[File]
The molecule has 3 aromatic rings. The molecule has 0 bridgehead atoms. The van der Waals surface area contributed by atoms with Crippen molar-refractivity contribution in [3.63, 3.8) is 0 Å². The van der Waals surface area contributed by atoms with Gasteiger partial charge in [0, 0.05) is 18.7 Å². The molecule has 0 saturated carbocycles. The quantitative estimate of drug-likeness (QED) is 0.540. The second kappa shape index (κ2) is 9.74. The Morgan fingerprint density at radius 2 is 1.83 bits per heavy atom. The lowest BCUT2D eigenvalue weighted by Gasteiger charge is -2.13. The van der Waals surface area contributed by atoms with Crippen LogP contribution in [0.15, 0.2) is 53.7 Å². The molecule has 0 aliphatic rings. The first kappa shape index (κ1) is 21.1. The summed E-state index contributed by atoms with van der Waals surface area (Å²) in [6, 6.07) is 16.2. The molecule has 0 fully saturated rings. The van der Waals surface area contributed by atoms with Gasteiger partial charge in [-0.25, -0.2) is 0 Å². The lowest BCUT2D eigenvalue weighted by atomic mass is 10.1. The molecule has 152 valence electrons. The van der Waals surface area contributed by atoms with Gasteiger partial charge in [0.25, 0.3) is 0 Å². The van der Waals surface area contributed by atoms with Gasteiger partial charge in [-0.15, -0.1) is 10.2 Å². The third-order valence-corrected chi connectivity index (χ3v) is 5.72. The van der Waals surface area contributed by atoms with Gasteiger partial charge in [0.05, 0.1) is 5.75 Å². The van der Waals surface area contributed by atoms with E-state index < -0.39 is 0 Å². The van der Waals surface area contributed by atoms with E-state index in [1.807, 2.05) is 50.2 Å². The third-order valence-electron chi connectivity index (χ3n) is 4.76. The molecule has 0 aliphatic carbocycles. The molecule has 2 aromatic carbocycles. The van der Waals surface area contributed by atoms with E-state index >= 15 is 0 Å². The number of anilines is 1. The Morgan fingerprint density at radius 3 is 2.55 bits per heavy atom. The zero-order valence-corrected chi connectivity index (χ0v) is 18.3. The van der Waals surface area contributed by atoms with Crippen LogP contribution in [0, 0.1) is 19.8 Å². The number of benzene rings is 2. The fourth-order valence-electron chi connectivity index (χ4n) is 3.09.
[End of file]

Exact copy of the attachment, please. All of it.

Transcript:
The molecule has 3 aromatic rings. The molecule has 0 bridgehead atoms. The van der Waals surface area contributed by atoms with Crippen molar-refractivity contribution in [3.63, 3.8) is 0 Å². The van der Waals surface area contributed by atoms with Gasteiger partial charge in [0, 0.05) is 18.7 Å². The molecule has 0 saturated carbocycles. The quantitative estimate of drug-likeness (QED) is 0.540. The second kappa shape index (κ2) is 9.74. The Morgan fingerprint density at radius 2 is 1.83 bits per heavy atom. The lowest BCUT2D eigenvalue weighted by Gasteiger charge is -2.13. The van der Waals surface area contributed by atoms with Crippen LogP contribution in [0.15, 0.2) is 53.7 Å². The molecule has 0 aliphatic rings. The first kappa shape index (κ1) is 21.1. The summed E-state index contributed by atoms with van der Waals surface area (Å²) in [6, 6.07) is 16.2. The molecule has 0 fully saturated rings. The van der Waals surface area contributed by atoms with Gasteiger partial charge in [-0.25, -0.2) is 0 Å². The lowest BCUT2D eigenvalue weighted by atomic mass is 10.1. The molecule has 152 valence electrons. The van der Waals surface area contributed by atoms with Gasteiger partial charge in [0.25, 0.3) is 0 Å². The van der Waals surface area contributed by atoms with Gasteiger partial charge in [-0.15, -0.1) is 10.2 Å². The third-order valence-corrected chi connectivity index (χ3v) is 5.72. The van der Waals surface area contributed by atoms with Gasteiger partial charge in [0.05, 0.1) is 5.75 Å². The van der Waals surface area contributed by atoms with E-state index < -0.39 is 0 Å². The van der Waals surface area contributed by atoms with E-state index in [1.807, 2.05) is 50.2 Å². The third-order valence-electron chi connectivity index (χ3n) is 4.76. The molecule has 0 aliphatic carbocycles. The molecule has 2 aromatic carbocycles. The van der Waals surface area contributed by atoms with E-state index >= 15 is 0 Å². The number of anilines is 1. The Morgan fingerprint density at radius 3 is 2.55 bits per heavy atom. The zero-order valence-corrected chi connectivity index (χ0v) is 18.3. The van der Waals surface area contributed by atoms with Crippen LogP contribution in [0, 0.1) is 19.8 Å². The number of benzene rings is 2. The fourth-order valence-electron chi connectivity index (χ4n) is 3.09.